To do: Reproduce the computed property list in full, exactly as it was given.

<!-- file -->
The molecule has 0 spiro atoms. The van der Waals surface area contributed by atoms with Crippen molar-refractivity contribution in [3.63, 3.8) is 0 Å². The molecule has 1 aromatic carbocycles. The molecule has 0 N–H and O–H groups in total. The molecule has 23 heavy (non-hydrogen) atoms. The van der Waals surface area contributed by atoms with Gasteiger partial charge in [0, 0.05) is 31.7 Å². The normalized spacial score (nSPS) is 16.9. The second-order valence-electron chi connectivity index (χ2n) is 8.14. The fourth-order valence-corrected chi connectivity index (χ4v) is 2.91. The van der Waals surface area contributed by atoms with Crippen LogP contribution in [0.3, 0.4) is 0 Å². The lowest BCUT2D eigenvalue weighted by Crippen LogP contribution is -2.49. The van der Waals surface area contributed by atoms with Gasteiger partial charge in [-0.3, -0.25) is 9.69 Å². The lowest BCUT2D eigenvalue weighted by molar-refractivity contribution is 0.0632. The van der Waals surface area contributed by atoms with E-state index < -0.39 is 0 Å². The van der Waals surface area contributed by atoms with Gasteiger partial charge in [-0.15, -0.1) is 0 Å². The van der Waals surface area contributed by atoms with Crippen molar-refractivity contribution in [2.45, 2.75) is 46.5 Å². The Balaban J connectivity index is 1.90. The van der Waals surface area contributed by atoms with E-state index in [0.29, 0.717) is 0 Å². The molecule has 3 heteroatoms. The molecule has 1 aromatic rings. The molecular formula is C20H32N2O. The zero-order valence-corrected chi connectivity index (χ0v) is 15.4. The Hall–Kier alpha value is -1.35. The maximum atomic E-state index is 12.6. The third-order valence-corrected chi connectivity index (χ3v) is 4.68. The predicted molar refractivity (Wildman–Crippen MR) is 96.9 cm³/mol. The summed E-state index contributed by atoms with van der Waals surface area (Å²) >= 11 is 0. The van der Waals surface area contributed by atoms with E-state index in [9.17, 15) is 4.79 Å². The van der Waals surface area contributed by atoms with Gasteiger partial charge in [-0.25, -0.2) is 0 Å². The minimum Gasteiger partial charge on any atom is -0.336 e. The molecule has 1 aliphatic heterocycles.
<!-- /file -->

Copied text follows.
The molecule has 0 spiro atoms. The van der Waals surface area contributed by atoms with Crippen molar-refractivity contribution in [3.63, 3.8) is 0 Å². The molecule has 1 aromatic carbocycles. The molecule has 0 N–H and O–H groups in total. The molecule has 23 heavy (non-hydrogen) atoms. The van der Waals surface area contributed by atoms with Gasteiger partial charge in [0, 0.05) is 31.7 Å². The normalized spacial score (nSPS) is 16.9. The second-order valence-electron chi connectivity index (χ2n) is 8.14. The fourth-order valence-corrected chi connectivity index (χ4v) is 2.91. The van der Waals surface area contributed by atoms with Crippen LogP contribution in [0.3, 0.4) is 0 Å². The lowest BCUT2D eigenvalue weighted by Crippen LogP contribution is -2.49. The van der Waals surface area contributed by atoms with Gasteiger partial charge in [-0.3, -0.25) is 9.69 Å². The lowest BCUT2D eigenvalue weighted by molar-refractivity contribution is 0.0632. The van der Waals surface area contributed by atoms with E-state index < -0.39 is 0 Å². The van der Waals surface area contributed by atoms with Gasteiger partial charge in [-0.15, -0.1) is 0 Å². The van der Waals surface area contributed by atoms with Crippen molar-refractivity contribution in [2.45, 2.75) is 46.5 Å². The Balaban J connectivity index is 1.90. The van der Waals surface area contributed by atoms with E-state index in [0.29, 0.717) is 0 Å². The molecule has 3 heteroatoms. The molecule has 1 aromatic rings. The molecular formula is C20H32N2O. The zero-order valence-corrected chi connectivity index (χ0v) is 15.4. The Hall–Kier alpha value is -1.35. The maximum atomic E-state index is 12.6. The third-order valence-corrected chi connectivity index (χ3v) is 4.68. The predicted molar refractivity (Wildman–Crippen MR) is 96.9 cm³/mol. The summed E-state index contributed by atoms with van der Waals surface area (Å²) >= 11 is 0. The van der Waals surface area contributed by atoms with E-state index in [9.17, 15) is 4.79 Å². The van der Waals surface area contributed by atoms with Gasteiger partial charge in [-0.25, -0.2) is 0 Å². The minimum Gasteiger partial charge on any atom is -0.336 e. The molecule has 1 aliphatic heterocycles.